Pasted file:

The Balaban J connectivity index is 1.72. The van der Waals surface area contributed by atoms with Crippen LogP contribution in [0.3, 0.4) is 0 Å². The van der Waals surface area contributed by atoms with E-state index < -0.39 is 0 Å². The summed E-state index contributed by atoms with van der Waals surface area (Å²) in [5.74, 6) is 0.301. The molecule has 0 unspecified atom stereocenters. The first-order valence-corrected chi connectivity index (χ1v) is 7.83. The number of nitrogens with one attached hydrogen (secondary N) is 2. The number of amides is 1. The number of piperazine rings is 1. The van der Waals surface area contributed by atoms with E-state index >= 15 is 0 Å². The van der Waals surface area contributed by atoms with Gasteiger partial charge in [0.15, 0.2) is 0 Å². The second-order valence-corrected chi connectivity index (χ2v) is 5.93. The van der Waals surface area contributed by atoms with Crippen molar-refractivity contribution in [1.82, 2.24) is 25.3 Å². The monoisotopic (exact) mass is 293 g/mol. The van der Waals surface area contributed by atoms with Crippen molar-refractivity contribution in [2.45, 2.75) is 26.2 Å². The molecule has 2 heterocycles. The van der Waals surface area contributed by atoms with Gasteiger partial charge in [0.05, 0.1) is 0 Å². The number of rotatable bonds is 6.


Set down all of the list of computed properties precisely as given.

The Balaban J connectivity index is 1.72. The van der Waals surface area contributed by atoms with Crippen LogP contribution in [0.3, 0.4) is 0 Å². The van der Waals surface area contributed by atoms with E-state index < -0.39 is 0 Å². The summed E-state index contributed by atoms with van der Waals surface area (Å²) in [5.74, 6) is 0.301. The molecule has 0 unspecified atom stereocenters. The first-order valence-corrected chi connectivity index (χ1v) is 7.83. The number of nitrogens with one attached hydrogen (secondary N) is 2. The number of amides is 1. The number of piperazine rings is 1. The van der Waals surface area contributed by atoms with E-state index >= 15 is 0 Å². The van der Waals surface area contributed by atoms with Gasteiger partial charge in [0.15, 0.2) is 0 Å². The second-order valence-corrected chi connectivity index (χ2v) is 5.93. The van der Waals surface area contributed by atoms with Crippen molar-refractivity contribution in [1.82, 2.24) is 25.3 Å². The monoisotopic (exact) mass is 293 g/mol. The van der Waals surface area contributed by atoms with Crippen molar-refractivity contribution in [2.45, 2.75) is 26.2 Å². The molecule has 2 heterocycles. The van der Waals surface area contributed by atoms with Gasteiger partial charge in [0.05, 0.1) is 0 Å². The number of rotatable bonds is 6.